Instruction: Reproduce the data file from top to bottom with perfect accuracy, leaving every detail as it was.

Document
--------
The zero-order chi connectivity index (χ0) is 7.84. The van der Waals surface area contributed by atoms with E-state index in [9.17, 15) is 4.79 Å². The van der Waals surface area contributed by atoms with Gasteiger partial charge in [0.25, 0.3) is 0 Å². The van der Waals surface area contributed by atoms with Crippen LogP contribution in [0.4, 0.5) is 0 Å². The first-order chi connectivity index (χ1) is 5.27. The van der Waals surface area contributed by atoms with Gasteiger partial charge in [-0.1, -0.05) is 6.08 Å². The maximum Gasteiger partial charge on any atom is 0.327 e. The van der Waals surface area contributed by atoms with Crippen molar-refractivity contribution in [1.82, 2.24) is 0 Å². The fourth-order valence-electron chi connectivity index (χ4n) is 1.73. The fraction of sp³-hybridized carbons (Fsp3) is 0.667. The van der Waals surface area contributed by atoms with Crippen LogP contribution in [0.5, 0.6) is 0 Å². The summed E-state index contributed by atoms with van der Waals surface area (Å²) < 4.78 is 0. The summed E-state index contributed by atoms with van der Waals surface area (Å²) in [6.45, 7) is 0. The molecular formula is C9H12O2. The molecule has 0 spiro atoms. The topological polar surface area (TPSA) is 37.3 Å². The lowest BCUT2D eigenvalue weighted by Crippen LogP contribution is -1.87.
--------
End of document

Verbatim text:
The zero-order chi connectivity index (χ0) is 7.84. The van der Waals surface area contributed by atoms with E-state index in [9.17, 15) is 4.79 Å². The van der Waals surface area contributed by atoms with Gasteiger partial charge in [0.25, 0.3) is 0 Å². The van der Waals surface area contributed by atoms with Crippen LogP contribution in [0.4, 0.5) is 0 Å². The first-order chi connectivity index (χ1) is 5.27. The van der Waals surface area contributed by atoms with Gasteiger partial charge in [-0.1, -0.05) is 6.08 Å². The maximum Gasteiger partial charge on any atom is 0.327 e. The van der Waals surface area contributed by atoms with Crippen molar-refractivity contribution in [1.82, 2.24) is 0 Å². The fourth-order valence-electron chi connectivity index (χ4n) is 1.73. The fraction of sp³-hybridized carbons (Fsp3) is 0.667. The van der Waals surface area contributed by atoms with Crippen LogP contribution in [0.5, 0.6) is 0 Å². The summed E-state index contributed by atoms with van der Waals surface area (Å²) < 4.78 is 0. The summed E-state index contributed by atoms with van der Waals surface area (Å²) in [6.45, 7) is 0. The molecular formula is C9H12O2. The molecule has 0 spiro atoms. The topological polar surface area (TPSA) is 37.3 Å². The lowest BCUT2D eigenvalue weighted by Crippen LogP contribution is -1.87.